Taiwan admits for the first time that Chinese general Liu Liankun was one of its spies

Taiwan MIBThe government of Taiwan has acknowledged publicly for the first time that a Chinese major general, who was executed by Beijing in 1999 for espionage, was indeed one of its spies. The military officer was Liu Liankun, a logistician for the Chinese People’s Liberation Army, who headed its Department of General Logistics. However, China arrested Liu for espionage in 1999, and accused him of having spied for Taiwan for five years, in exchange for money. At the time, Taiwan denied that Liu spied on its behalf and refused to acknowledge that it had any role in the major general’s alleged espionage activities.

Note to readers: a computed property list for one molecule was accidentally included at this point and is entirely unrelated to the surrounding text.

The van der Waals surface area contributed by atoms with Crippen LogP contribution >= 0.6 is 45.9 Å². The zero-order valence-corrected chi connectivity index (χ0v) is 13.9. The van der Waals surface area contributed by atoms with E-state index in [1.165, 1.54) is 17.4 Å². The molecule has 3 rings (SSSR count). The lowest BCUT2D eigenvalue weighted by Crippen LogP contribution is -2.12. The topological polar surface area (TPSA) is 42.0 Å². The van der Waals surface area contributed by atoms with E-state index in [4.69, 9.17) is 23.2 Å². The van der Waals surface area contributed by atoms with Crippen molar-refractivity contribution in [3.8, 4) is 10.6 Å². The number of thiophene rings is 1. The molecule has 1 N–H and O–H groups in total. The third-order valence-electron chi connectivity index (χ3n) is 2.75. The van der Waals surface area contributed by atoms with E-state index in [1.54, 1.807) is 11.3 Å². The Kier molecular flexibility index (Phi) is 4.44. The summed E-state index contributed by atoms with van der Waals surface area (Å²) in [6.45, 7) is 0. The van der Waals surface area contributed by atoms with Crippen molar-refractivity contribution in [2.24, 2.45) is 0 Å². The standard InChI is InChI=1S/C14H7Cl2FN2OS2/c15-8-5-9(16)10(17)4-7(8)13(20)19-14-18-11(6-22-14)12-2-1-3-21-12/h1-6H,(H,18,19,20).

According to his Chinese government accusers, Liu passed information to Taiwan during the so-called 1996 missile crisis —known in Taiwan as the 1996 Taiwan Strait crisis. The crisis was prompted by a series of missile tests conducted by Beijing in the waters around the island of Taiwan. The crisis lasted several months, from July of 1995 to March of 1996. Many in Taiwan were convinced that China’s missile tests were the precursors of a military advance by Beijing, aimed at conquering the island one and for all. However, Taiwan’s Ministry of Defense eventually issued a press statement saying it was aware that the Chinese missiles were not equipped with armed warheads. The information was correct, but it made China realize that Taiwan was receiving information from a highly placed source inside its military. After an extensive counterintelligence investigation, the Chinese arrested Liu and accused him of having spied for Taiwan in exchange for nearly $2 million in bribes. Liu was eventually executed by lethal injection in a Beijing prison. He was 58. At the time of his conviction, Liu was the most senior Chinese military officer to have ever been convicted of spying for Taiwan.